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Incorporating Restricted Activities: What nurses need to know

In the ever-evolving landscape of healthcare, the role of primary care nurses in Alberta has become increasingly pivotal. As primary healthcare continues to demand expanded support from the nursing scope of practice, incorporating restricted activities has emerged as a key solution. While the idea of incorporating restricted activities might seem intimidating, it's worth noting that many Primary Care Nurses across the province are already actively involved in restricted activities such as cervical screening. But that's just the beginning. With the right training and authorization, Primary Care Nurses can extend their services to include activities like pessary changes, local anesthetic infiltration, punch or shave biopsies, and much more. How do we know this? They are APCNA members, just like you. The Alberta Primary Care Nurses Association (APCNA) plays a crucial role in empowering these nurses and enabling them to provide comprehensive care.

Let's demystify the process of incorporating restricted activities. Here's a step-by-step guide for primary care nurses:

  • Understanding Scope: Primary Care Nurses must first ensure that the restricted activity they wish to incorporate is permitted by their regulatory association and suitable for their practice environment. Sometimes written approval may be required.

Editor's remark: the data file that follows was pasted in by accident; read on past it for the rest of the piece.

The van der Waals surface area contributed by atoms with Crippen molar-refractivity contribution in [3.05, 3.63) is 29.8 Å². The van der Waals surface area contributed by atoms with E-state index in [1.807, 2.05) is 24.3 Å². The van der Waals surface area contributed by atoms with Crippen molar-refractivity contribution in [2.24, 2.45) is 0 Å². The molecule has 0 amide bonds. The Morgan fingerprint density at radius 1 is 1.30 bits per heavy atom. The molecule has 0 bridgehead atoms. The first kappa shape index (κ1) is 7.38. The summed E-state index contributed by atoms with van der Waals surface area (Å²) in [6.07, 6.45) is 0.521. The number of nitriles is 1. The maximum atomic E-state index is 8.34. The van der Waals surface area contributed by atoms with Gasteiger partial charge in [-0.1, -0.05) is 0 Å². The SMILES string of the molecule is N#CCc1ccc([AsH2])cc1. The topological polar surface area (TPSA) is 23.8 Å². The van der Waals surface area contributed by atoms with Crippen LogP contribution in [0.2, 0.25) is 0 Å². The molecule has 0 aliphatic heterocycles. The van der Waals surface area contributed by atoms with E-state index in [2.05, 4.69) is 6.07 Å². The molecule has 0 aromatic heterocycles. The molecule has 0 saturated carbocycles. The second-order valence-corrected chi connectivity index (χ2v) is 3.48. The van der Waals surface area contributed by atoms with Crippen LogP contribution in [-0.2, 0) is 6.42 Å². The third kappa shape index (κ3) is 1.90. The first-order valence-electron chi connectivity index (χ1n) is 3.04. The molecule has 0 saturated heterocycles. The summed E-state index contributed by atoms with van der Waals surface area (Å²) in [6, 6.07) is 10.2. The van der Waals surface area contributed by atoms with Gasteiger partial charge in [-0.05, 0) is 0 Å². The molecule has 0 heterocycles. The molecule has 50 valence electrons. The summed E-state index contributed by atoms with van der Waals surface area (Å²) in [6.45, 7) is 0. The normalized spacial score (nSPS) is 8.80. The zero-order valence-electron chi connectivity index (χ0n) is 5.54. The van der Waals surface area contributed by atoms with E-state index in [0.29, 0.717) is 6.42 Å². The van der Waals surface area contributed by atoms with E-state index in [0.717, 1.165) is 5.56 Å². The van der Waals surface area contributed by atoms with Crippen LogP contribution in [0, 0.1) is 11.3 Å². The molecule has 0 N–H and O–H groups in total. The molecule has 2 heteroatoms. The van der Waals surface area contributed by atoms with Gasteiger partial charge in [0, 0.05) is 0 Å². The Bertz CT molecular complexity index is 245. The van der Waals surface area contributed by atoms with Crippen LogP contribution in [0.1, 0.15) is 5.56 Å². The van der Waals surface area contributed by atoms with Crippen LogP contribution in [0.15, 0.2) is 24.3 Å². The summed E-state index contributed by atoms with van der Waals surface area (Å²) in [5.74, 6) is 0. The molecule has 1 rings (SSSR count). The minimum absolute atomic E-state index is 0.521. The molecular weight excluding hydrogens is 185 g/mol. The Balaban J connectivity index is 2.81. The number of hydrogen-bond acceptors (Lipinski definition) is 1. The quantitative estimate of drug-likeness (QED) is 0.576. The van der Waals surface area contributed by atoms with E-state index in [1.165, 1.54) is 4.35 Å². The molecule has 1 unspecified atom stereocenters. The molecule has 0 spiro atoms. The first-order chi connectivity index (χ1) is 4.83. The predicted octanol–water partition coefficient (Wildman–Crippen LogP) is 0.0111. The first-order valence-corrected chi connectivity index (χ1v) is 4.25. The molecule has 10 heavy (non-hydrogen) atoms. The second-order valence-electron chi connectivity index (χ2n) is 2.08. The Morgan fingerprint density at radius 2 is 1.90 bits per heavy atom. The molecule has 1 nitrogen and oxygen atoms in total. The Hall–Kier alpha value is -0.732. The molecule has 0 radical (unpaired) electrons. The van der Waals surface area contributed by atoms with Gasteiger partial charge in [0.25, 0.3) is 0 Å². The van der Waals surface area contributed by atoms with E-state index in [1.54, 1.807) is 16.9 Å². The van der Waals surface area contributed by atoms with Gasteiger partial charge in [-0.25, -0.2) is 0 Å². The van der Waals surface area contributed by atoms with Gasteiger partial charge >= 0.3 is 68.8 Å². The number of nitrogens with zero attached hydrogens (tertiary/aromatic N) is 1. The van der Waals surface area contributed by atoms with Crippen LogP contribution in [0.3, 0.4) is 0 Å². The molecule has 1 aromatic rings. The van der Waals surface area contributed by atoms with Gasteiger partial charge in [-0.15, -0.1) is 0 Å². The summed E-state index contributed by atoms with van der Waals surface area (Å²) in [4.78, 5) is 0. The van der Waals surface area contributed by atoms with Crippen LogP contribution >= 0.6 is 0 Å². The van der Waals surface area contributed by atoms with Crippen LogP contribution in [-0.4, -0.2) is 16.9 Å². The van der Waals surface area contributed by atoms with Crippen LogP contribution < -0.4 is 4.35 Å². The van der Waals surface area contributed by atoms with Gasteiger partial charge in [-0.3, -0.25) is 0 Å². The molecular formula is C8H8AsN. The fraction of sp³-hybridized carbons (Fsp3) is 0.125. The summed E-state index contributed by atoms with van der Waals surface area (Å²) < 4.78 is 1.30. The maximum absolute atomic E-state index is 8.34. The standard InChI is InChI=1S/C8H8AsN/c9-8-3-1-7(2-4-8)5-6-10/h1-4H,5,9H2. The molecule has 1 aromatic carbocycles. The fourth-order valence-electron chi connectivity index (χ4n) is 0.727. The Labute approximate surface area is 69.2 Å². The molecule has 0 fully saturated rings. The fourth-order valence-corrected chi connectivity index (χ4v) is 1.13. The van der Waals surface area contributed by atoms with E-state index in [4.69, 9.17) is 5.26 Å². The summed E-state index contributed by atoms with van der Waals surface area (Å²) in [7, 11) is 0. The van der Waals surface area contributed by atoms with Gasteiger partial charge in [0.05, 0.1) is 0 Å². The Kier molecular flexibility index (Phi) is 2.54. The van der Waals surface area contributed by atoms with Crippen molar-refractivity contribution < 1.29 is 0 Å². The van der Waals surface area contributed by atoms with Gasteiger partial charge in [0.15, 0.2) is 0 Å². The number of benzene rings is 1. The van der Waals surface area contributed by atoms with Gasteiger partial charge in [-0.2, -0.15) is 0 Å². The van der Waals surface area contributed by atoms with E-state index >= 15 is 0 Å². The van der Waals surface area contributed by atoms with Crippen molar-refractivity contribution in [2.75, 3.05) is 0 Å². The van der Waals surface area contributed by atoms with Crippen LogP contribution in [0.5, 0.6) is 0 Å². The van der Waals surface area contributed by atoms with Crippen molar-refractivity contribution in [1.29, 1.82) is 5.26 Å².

• Team Collaboration: Collaborate with your medical home teams to evaluate the feasibility of effectively incorporating the restricted activity into your practice. Ensure there is a need and discuss patient flow.

  • Seek Approval and Support: Seek approval and educational support from your employer. Does your employer need a sample policy for this to get started? Ask us for one.

  • Specialized Education and Training: To gain the necessary skills and knowledge, complete additional education and/or training specific to your chosen skill. These should align with the standards set by the College of Registered Nurses of Alberta (CRNA) or the College of Licensed Practical Nurses of Alberta (CLPNA). If advanced certificates or training programs are unavailable, the APCNA can recommend suitable educational programs.

  • Maintain Certifications: Keep your certifications valid and up-to-date, as required by CRNA or CLPNA.

  • Commit to Ongoing Development: Engage in continuous professional development activities to enhance your knowledge, skills, and competencies related to your restricted activity skills.

As of now, there are no regulated guidelines specific to the role of primary care nursing in Alberta. However, the APCNA remains dedicated to serving its members and the patients of Alberta. The association provides valuable guidance, mentorship, and educational resources to advance the nursing profession and ensure that primary care nurses can deliver the highest quality of care.

We invite you to join the conversation and share your insights:

  • What specific challenges do primary care nurses in Alberta face when incorporating restricted activities into their practice, and how can the APCNA address these challenges?

Let's work together to empower primary care nurses and enhance the quality of healthcare services across Alberta.

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